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Other American Studies

1996

Articles 1 - 9 of 9

Full-Text Articles in Other History of Art, Architecture, and Archaeology

Of Hearths And Houses, Tom Middlebrook, Ryan Middlebrook Jan 1996

Of Hearths And Houses, Tom Middlebrook, Ryan Middlebrook

Index of Texas Archaeology: Open Access Gray Literature from the Lone Star State

During the 1993 East Texas Archeological Field School conducted at the Tyson site (41SY92) in western Shelby County, the junior author had an opportunity to participate in the excavation of a Caddoan hearth. The work was directed by Linda Lindsay, a graduate student in Anthropology at Southern Methodist University. This paper describes our findings and a few features of hearths and houses.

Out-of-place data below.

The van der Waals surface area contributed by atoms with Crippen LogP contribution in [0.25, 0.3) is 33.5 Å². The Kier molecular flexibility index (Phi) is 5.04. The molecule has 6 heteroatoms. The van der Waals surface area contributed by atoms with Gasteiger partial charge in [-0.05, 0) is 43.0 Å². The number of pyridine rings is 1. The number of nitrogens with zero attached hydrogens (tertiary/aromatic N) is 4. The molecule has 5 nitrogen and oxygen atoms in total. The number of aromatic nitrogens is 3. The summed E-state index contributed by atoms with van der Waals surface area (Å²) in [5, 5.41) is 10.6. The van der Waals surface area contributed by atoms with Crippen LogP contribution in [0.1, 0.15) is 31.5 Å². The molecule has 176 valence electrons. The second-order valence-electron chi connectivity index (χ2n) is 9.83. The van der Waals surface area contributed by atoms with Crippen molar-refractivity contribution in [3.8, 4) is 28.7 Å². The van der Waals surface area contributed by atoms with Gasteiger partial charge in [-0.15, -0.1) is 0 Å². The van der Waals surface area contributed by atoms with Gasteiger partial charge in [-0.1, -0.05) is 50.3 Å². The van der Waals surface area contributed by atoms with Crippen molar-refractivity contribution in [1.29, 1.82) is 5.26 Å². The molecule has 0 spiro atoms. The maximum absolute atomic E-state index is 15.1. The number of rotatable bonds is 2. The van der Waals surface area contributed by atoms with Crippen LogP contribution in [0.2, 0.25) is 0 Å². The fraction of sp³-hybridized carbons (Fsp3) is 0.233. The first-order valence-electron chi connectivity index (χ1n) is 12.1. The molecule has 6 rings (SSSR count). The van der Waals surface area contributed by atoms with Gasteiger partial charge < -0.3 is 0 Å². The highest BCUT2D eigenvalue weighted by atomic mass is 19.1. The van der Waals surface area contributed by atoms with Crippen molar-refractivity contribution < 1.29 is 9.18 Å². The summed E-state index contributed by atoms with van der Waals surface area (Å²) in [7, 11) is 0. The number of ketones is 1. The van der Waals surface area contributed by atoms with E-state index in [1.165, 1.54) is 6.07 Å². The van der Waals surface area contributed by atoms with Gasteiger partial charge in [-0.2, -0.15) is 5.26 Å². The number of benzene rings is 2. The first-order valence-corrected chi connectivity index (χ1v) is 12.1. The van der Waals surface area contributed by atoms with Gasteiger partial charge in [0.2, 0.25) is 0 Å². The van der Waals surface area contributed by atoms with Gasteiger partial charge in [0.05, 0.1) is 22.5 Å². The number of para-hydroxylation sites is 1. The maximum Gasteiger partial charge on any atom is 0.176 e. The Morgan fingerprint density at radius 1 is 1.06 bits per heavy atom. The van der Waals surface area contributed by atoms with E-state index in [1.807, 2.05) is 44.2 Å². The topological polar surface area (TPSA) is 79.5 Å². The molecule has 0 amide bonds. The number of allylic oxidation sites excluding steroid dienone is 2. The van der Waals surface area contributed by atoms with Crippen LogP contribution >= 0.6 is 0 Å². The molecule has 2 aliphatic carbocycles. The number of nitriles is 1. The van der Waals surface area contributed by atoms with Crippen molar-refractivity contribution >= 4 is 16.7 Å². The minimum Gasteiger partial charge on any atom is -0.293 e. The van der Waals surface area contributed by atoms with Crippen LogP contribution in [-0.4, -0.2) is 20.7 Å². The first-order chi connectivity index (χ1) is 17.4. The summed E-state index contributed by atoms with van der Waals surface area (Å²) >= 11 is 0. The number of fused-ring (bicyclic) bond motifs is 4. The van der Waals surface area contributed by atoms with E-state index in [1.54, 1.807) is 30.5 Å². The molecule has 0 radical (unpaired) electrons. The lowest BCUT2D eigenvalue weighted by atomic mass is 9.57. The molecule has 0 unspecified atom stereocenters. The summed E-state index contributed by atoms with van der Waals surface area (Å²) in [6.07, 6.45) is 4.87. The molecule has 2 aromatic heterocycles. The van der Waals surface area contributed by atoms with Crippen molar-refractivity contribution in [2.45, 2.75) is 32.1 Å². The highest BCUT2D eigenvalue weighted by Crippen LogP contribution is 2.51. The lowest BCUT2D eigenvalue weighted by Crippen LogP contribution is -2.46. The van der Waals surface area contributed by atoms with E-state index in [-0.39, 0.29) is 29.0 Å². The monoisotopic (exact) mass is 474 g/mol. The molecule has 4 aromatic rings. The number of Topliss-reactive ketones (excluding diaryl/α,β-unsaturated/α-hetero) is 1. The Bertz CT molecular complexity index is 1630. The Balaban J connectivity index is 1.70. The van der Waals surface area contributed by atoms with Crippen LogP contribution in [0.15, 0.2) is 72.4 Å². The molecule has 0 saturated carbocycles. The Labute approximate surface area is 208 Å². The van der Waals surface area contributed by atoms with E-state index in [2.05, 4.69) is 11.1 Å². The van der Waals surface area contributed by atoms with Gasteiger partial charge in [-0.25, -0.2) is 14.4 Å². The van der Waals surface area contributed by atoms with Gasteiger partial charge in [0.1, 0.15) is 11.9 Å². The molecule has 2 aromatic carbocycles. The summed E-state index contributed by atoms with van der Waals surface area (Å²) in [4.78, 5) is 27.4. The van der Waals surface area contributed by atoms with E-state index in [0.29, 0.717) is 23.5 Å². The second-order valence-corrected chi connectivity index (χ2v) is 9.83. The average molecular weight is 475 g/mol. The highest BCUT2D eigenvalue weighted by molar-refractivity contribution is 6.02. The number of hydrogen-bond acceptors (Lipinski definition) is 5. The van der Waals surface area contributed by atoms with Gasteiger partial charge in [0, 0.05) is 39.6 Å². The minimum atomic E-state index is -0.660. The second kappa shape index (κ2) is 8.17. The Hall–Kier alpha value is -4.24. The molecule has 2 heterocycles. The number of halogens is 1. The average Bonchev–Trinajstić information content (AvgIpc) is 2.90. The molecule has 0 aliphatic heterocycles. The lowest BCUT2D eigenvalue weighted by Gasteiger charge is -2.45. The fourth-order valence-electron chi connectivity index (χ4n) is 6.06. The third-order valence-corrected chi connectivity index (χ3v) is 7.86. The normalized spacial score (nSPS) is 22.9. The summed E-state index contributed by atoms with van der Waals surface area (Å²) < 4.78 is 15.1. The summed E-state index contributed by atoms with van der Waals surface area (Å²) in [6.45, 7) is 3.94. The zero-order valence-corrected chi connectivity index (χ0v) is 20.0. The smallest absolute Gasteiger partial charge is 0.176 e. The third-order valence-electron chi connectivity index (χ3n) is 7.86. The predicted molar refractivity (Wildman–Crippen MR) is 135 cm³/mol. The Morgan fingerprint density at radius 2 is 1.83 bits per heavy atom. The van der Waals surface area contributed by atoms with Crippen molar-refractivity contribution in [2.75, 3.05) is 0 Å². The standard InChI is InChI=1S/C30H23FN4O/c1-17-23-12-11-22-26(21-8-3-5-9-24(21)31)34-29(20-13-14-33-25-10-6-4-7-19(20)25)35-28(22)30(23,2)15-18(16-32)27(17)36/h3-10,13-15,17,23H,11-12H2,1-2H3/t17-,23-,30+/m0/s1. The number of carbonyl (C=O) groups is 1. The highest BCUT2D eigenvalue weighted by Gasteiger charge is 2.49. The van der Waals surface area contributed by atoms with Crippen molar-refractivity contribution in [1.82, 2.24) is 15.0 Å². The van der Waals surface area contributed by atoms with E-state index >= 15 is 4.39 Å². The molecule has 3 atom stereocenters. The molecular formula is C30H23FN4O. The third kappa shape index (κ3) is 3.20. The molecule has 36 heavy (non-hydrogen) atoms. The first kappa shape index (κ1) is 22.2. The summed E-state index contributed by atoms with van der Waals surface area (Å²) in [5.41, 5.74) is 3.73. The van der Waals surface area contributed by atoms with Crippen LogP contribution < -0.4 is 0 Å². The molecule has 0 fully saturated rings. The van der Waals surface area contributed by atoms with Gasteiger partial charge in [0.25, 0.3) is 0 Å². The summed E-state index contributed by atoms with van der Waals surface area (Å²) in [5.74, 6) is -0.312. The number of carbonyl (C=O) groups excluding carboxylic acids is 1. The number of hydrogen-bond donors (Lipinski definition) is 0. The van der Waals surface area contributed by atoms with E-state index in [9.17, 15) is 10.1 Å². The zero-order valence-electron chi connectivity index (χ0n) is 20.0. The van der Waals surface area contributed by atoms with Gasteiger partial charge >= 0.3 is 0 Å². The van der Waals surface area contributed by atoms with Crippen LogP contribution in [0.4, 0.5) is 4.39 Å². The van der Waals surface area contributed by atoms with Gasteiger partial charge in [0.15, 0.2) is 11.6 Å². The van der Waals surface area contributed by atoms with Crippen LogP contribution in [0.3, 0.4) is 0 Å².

One goal of the 1993 Field School was to explore the area around Feature 3 looking for evidence of a house. This was accomplished by opening a 6 meter by 6 meter unit referred to as Block 1 ...


Caddo Ceramics On The Red River In North Central Texas, Timothy K. Perttula, Earnest R. Martin, Bo Nelson Jan 1996

Caddo Ceramics On The Red River In North Central Texas, Timothy K. Perttula, Earnest R. Martin, Bo Nelson

Index of Texas Archaeology: Open Access Gray Literature from the Lone Star State

Caddo ceramics manufactured after A.D. 900 were widely traded in Texas, being found in some quantity on North Central, East Central, Central, and inland Southeast Texas archeological sites. They were also traded with prehistoric peoples in the Midwest (as far north as Iowa and Illinois) and the Southeastern U.S. While archeologists have known this for some time, much of the ceramic evidence for prehistoric Caddoan trade and exchange with other Native Americans has not been systematically compiled and studied, as became apparent during a recent review of the prehistoric and historic aboriginal pottery in Texas. Consequently, Caddoan archeologists ...